Daily Engagement is a new, brief, daily feature on Flavorwire. It’s aimed at helping people feel somewhat less helpless and hopeless (or at least in control of their helplessness and hopelessness) in the midst of a political news cycle that’s been doling out daily affronts to human decency.
Every day, we’ll post one easy thing that people can do to continue to resist the current state of politics under the Trump administration, focusing on the creative ways (we are a culture website after all) that citizens are finding to resist.
What’s the issue?
Scott Pruitt, the 13x Environmental Protection Agency-suing former Oklahoma Attorney General — who is now, of course, the head of the agency that regulates greenhouse gas output — has just declared on CNBC’s aptly titled Squawk Box that he “would not agree that [CO2] is a primary contributor to the global warming that we see.” This paragon of capitalistic idiocy arrives, you’ll probably note (if you’re reading this anywhere next to a window), at the same time that an abnormally early spring is being felt across the eastern United States. Scientists are attributing it to climate change — something that likewise shouldn’t surprise anyone who isn’t trying to capitalize on global destruction or deny that it’s happening for political reasons. As NASA and the National Oceanic and Atmospheric Administration stated back in January, according to the New York Times, “The planet’s average surface temperature has risen about 2.0 degrees Fahrenheit (1.1 degrees Celsius) since the late 19th century, a change driven largely by increased carbon dioxide and other human-made emissions into the atmosphere.”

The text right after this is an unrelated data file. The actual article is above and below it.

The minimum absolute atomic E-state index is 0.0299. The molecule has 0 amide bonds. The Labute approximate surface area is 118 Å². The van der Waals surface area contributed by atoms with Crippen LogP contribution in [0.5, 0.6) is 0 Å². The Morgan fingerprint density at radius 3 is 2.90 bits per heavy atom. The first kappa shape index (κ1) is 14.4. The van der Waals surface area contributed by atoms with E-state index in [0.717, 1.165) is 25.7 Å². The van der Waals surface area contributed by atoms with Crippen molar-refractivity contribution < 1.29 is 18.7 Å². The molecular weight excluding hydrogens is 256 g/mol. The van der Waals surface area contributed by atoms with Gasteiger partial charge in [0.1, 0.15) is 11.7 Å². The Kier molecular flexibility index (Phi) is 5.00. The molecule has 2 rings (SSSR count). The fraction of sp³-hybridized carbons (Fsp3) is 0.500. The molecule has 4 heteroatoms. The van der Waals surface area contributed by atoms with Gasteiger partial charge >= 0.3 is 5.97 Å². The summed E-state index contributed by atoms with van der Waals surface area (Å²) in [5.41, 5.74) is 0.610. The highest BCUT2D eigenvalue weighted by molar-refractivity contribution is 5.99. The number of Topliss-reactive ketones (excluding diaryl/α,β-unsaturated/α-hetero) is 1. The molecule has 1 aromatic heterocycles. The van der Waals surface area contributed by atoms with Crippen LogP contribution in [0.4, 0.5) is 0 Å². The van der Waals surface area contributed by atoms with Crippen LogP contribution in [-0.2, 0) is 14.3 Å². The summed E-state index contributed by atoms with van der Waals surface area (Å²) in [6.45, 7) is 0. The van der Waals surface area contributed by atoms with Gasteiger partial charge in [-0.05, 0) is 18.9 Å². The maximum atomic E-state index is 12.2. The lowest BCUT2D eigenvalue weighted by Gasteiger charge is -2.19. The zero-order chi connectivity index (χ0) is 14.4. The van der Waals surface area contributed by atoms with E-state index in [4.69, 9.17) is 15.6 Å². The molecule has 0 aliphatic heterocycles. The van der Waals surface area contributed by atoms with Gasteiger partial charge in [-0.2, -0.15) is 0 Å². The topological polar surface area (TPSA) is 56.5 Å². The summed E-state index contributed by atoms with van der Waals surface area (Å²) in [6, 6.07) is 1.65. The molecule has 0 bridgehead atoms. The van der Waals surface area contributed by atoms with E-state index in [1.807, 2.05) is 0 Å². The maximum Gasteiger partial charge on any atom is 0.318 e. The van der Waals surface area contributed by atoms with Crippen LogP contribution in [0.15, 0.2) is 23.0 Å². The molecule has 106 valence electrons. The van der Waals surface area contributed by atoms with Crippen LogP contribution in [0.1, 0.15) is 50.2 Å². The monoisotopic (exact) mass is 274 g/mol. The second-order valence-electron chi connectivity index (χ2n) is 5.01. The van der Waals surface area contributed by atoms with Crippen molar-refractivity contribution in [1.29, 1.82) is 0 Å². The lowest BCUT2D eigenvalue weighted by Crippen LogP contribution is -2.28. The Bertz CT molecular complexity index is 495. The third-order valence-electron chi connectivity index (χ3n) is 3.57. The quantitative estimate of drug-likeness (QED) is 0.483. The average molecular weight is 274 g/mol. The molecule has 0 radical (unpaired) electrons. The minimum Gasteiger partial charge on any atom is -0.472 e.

Pruitt’s statement is scary because of impending plans for the release of another well-done-steak-with-ketchup packed-turd executive order from the White House — one that’ll allegedly attempt to roll back the Clean Power Plan, which was originally proposed by the EPA and put into action by Obama in 2015. It’s the first plan that limits carbon dioxide emissions from power plants. In an article about Pruitt’s recent comments, NPR notes:
The view that CO2 is a major heat-trapping gas is supported by reams of data, included data collected by government agencies such as NASA and the National Oceanic and Atmospheric Administration.
Beyond mere comments, of course, there are already unsettling actions being taken to restructure the EPA towards climate change denial. The New York Times reports that Pruitt has hired Ryan Jackson, former chief of staff of climate-change denier Senator James Inhofe, to play the same role under him in the EPA, and Byron Brown — also from Inhofe’s staff — will be joining as Jackson’s deputy. A fossil fuel lobbyist is in the running to become Pruitt’s own deputy.
As the Washington Post notes, one of Pruitt’s former lawsuits against the EPA was actually about the Clean Power Plan. The plan’s goal, per Gizmodo, “is to cut carbon emissions in the US to 30 percent below 2005 levels by 2030, by targeting greenhouse gas-spewing coal and gas-fired power plants.”
Pruitt’s predecessor said in the Post: